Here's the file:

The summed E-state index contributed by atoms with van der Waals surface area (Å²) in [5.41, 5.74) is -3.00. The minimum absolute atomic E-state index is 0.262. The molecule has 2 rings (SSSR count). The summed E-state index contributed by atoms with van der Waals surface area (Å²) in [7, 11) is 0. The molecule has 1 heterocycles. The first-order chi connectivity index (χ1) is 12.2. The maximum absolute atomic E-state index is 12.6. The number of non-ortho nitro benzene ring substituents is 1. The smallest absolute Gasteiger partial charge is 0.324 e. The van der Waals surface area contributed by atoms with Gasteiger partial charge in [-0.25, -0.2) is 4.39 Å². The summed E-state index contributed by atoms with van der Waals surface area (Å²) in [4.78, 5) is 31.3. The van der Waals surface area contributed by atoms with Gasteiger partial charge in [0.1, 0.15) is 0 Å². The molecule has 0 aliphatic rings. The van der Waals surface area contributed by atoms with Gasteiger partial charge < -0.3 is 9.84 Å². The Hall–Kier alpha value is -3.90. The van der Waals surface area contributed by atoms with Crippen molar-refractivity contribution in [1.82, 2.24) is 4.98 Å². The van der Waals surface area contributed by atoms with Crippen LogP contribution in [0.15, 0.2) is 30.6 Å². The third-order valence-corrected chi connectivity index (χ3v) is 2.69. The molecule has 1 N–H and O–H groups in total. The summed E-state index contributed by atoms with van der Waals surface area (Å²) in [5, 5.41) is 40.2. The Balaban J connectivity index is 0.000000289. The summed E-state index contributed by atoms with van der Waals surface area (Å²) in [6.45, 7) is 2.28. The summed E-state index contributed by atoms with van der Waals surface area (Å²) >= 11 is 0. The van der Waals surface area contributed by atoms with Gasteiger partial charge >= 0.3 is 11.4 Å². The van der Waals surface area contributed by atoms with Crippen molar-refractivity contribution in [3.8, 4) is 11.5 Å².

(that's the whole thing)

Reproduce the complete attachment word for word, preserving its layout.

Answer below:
The summed E-state index contributed by atoms with van der Waals surface area (Å²) in [5.41, 5.74) is -3.00. The minimum absolute atomic E-state index is 0.262. The molecule has 2 rings (SSSR count). The summed E-state index contributed by atoms with van der Waals surface area (Å²) in [7, 11) is 0. The molecule has 1 heterocycles. The first-order chi connectivity index (χ1) is 12.2. The maximum absolute atomic E-state index is 12.6. The number of non-ortho nitro benzene ring substituents is 1. The smallest absolute Gasteiger partial charge is 0.324 e. The van der Waals surface area contributed by atoms with Gasteiger partial charge in [-0.25, -0.2) is 4.39 Å². The summed E-state index contributed by atoms with van der Waals surface area (Å²) in [4.78, 5) is 31.3. The van der Waals surface area contributed by atoms with Gasteiger partial charge in [0.1, 0.15) is 0 Å². The molecule has 0 aliphatic rings. The van der Waals surface area contributed by atoms with Gasteiger partial charge < -0.3 is 9.84 Å². The Hall–Kier alpha value is -3.90. The van der Waals surface area contributed by atoms with Crippen molar-refractivity contribution in [1.82, 2.24) is 4.98 Å². The van der Waals surface area contributed by atoms with Crippen LogP contribution in [0.15, 0.2) is 30.6 Å². The third-order valence-corrected chi connectivity index (χ3v) is 2.69. The molecule has 1 N–H and O–H groups in total. The summed E-state index contributed by atoms with van der Waals surface area (Å²) in [5, 5.41) is 40.2. The Balaban J connectivity index is 0.000000289. The summed E-state index contributed by atoms with van der Waals surface area (Å²) in [6.45, 7) is 2.28. The summed E-state index contributed by atoms with van der Waals surface area (Å²) >= 11 is 0. The van der Waals surface area contributed by atoms with Gasteiger partial charge >= 0.3 is 11.4 Å². The van der Waals surface area contributed by atoms with Crippen molar-refractivity contribution in [3.8, 4) is 11.5 Å².